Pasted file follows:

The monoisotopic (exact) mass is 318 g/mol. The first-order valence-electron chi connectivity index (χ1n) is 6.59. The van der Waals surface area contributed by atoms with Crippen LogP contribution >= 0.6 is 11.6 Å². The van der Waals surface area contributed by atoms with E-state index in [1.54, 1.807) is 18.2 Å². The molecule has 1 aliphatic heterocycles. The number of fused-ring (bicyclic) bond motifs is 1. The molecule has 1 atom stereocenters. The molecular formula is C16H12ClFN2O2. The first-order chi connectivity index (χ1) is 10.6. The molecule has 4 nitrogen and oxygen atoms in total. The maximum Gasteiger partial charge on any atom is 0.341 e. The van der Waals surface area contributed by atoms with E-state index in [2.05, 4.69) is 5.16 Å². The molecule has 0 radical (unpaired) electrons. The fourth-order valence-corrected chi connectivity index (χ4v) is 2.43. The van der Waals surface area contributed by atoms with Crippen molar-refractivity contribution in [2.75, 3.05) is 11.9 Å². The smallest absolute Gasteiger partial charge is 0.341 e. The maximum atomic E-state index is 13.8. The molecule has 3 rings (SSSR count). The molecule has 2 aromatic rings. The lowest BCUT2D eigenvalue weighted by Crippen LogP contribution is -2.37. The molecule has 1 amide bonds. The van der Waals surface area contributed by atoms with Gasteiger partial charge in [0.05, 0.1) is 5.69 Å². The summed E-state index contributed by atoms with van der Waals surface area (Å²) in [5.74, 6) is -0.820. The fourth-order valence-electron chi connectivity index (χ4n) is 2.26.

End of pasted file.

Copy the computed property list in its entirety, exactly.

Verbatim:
The monoisotopic (exact) mass is 318 g/mol. The first-order valence-electron chi connectivity index (χ1n) is 6.59. The van der Waals surface area contributed by atoms with Crippen LogP contribution >= 0.6 is 11.6 Å². The van der Waals surface area contributed by atoms with E-state index in [1.54, 1.807) is 18.2 Å². The molecule has 1 aliphatic heterocycles. The number of fused-ring (bicyclic) bond motifs is 1. The molecule has 1 atom stereocenters. The molecular formula is C16H12ClFN2O2. The first-order chi connectivity index (χ1) is 10.6. The molecule has 4 nitrogen and oxygen atoms in total. The maximum Gasteiger partial charge on any atom is 0.341 e. The van der Waals surface area contributed by atoms with E-state index in [2.05, 4.69) is 5.16 Å². The molecule has 0 radical (unpaired) electrons. The fourth-order valence-corrected chi connectivity index (χ4v) is 2.43. The van der Waals surface area contributed by atoms with Crippen molar-refractivity contribution in [2.75, 3.05) is 11.9 Å². The smallest absolute Gasteiger partial charge is 0.341 e. The maximum atomic E-state index is 13.8. The molecule has 3 rings (SSSR count). The molecule has 2 aromatic rings. The lowest BCUT2D eigenvalue weighted by Crippen LogP contribution is -2.37. The molecule has 1 amide bonds. The van der Waals surface area contributed by atoms with Gasteiger partial charge in [0.05, 0.1) is 5.69 Å². The summed E-state index contributed by atoms with van der Waals surface area (Å²) in [5.74, 6) is -0.820. The fourth-order valence-electron chi connectivity index (χ4n) is 2.26.